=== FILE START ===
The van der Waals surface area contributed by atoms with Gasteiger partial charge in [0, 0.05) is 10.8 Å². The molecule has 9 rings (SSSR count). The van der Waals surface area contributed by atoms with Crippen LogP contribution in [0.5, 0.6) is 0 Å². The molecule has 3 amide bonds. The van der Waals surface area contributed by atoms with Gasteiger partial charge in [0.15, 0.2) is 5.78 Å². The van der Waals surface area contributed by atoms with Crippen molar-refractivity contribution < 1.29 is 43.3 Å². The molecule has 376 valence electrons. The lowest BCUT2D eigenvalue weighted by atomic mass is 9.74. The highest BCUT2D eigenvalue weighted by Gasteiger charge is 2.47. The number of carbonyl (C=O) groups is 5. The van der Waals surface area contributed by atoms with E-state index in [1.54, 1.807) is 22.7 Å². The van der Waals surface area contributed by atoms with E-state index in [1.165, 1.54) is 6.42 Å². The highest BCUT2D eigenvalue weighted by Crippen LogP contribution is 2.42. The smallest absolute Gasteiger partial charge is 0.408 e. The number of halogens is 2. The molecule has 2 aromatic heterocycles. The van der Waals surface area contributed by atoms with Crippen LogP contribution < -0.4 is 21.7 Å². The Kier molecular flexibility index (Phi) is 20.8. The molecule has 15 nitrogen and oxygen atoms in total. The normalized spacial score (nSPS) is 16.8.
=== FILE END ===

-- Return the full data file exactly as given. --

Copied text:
The van der Waals surface area contributed by atoms with Gasteiger partial charge in [0, 0.05) is 10.8 Å². The molecule has 9 rings (SSSR count). The van der Waals surface area contributed by atoms with Crippen LogP contribution in [0.5, 0.6) is 0 Å². The molecule has 3 amide bonds. The van der Waals surface area contributed by atoms with Gasteiger partial charge in [0.15, 0.2) is 5.78 Å². The van der Waals surface area contributed by atoms with Crippen molar-refractivity contribution < 1.29 is 43.3 Å². The molecule has 376 valence electrons. The lowest BCUT2D eigenvalue weighted by atomic mass is 9.74. The highest BCUT2D eigenvalue weighted by Gasteiger charge is 2.47. The number of carbonyl (C=O) groups is 5. The van der Waals surface area contributed by atoms with E-state index in [1.54, 1.807) is 22.7 Å². The van der Waals surface area contributed by atoms with E-state index in [1.165, 1.54) is 6.42 Å². The highest BCUT2D eigenvalue weighted by Crippen LogP contribution is 2.42. The smallest absolute Gasteiger partial charge is 0.408 e. The number of halogens is 2. The molecule has 2 aromatic heterocycles. The van der Waals surface area contributed by atoms with Crippen LogP contribution < -0.4 is 21.7 Å². The Kier molecular flexibility index (Phi) is 20.8. The molecule has 15 nitrogen and oxygen atoms in total. The normalized spacial score (nSPS) is 16.8.